Next, we learn to grip a club; not too tight, as this will make shots less accurate and tire muscles more quickly. Morgan soon realises he's going to have to build my game from absolute scratch. Having made sure we're wearing our spikes - crucial for grip and protecting the greens - Morgan explains that most putting clubs have a line on the face (the bit that makes contact with the ball) to make it easier to strike the ball cleanly. To test our putting accuracy, we try a drill that involves putting five balls in a row, first a foot from the hole, then from two, then three feet. Miss a shot and you start again from the beginning. As a way of focusing the mind it's very effective.

Morgan remains positive throughout and after allotting us a tee each, we move on to that most evasive of skills, the swing. He explains that while we certainly won't master it by the end of the session, we should bear in mind that a sound swing is built on three principles: grip, stance, and posture. It sounds straightforward but the reality is that as soon as you master one of this trio, the other two go out of the window.

Initially, I manage only to send clumps of earth into the air, but when a golf cart appears on the horizon my technique improves immeasurably, probably because I have something big to aim at. The best way to aim is, apparently, to visualise where you want the ball to land before taking the shot (well it works for Tiger). During the day, my golfing misconceptions are shattered one by one; we can even call upon waiters who will deliver lattes on the links.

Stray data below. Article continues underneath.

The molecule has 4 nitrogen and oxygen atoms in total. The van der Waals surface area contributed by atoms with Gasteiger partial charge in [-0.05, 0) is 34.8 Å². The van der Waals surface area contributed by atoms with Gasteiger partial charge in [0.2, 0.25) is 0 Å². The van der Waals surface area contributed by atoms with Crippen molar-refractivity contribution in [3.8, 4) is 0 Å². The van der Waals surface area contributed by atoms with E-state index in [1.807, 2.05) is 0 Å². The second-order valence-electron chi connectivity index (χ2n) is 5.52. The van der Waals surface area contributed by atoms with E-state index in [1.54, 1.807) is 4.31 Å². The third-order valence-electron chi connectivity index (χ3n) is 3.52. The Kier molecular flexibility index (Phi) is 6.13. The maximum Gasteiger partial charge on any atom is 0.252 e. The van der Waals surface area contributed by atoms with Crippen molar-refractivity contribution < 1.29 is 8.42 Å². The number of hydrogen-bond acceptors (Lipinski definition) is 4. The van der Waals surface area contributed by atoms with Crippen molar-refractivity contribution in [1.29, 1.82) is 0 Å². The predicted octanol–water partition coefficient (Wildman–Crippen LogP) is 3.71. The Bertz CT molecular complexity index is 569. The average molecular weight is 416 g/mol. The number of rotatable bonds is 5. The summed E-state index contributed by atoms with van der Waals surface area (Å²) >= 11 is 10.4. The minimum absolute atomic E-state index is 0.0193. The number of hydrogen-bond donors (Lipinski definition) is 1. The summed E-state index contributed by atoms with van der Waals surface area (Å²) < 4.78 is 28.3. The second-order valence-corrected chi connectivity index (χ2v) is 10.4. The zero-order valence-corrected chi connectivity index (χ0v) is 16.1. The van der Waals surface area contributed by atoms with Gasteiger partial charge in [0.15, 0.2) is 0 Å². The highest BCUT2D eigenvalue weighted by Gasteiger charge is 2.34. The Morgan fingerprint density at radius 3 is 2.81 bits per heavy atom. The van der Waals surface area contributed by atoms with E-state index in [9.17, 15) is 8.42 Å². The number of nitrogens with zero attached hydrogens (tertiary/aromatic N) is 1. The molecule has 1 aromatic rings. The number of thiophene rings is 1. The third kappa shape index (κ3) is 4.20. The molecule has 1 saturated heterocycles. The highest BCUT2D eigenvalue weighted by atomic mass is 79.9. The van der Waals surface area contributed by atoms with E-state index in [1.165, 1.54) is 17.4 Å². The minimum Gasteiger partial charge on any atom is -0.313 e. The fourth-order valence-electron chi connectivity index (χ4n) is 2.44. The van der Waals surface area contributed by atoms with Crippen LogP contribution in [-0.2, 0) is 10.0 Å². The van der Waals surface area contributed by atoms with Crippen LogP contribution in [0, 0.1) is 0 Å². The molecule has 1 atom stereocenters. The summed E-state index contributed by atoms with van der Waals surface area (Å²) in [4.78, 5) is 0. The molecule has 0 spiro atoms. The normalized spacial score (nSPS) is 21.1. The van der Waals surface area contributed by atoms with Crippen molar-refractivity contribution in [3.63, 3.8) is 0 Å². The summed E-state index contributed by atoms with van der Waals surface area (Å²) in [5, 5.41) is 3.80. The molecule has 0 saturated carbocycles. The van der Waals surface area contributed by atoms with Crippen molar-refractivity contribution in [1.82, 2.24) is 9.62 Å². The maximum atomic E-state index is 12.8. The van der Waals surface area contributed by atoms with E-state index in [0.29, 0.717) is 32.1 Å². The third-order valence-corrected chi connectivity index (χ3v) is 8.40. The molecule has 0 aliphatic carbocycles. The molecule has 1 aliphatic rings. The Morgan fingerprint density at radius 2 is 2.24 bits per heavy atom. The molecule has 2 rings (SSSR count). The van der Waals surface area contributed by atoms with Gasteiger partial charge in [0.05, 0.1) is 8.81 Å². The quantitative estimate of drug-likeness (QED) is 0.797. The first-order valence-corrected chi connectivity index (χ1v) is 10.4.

While it may be a bit mean that we only get one golf glove each, the game is not without its fun side; the labour-saving device used by caddies to pick up stray balls, for example, is known as a "shag bag".

Later, I chat to Helen McDonnell of Complete Golf magazine who believes a new generation of professional female players has helped the game shed its staid image. "In recent years, people like Michelle Wie have challenged the old guard," she says. The Honolulu-based prodigy has certainly raised the game's profile but McDonnell says local club taster days are still essential. "A lot of women feel intimidated on a practice ground surrounded by good players. Here, everyone's the same."

Swing Out Sister days at The Grove start at £150 per person. Details: www.thegrove.co.uk; 01923 807807

Where to go green

Chessington Golf Centre, Surrey

A six-week group programme starts at £60. Individual lessons £19. Details: 020-8391 0948; www.chessingtongolf.co.uk

Sapey Golf Course, nr Worcester

Provides individual novice coaching from £12 for 30 mins. Details: 01886 853288; www.sapeygolf.co.uk

Pontardawe Golf Club, Swansea

Prices for one-on-one instruction start at £22.50 for 45 mins. Details: 01792 830977, www.golftoday.co.uk

Urban Golf, London

State-of-the-art virtual golf club offering individual classes for women from £60 for one hour. Details: 020-7434 4300; www.urbangolf.co.uk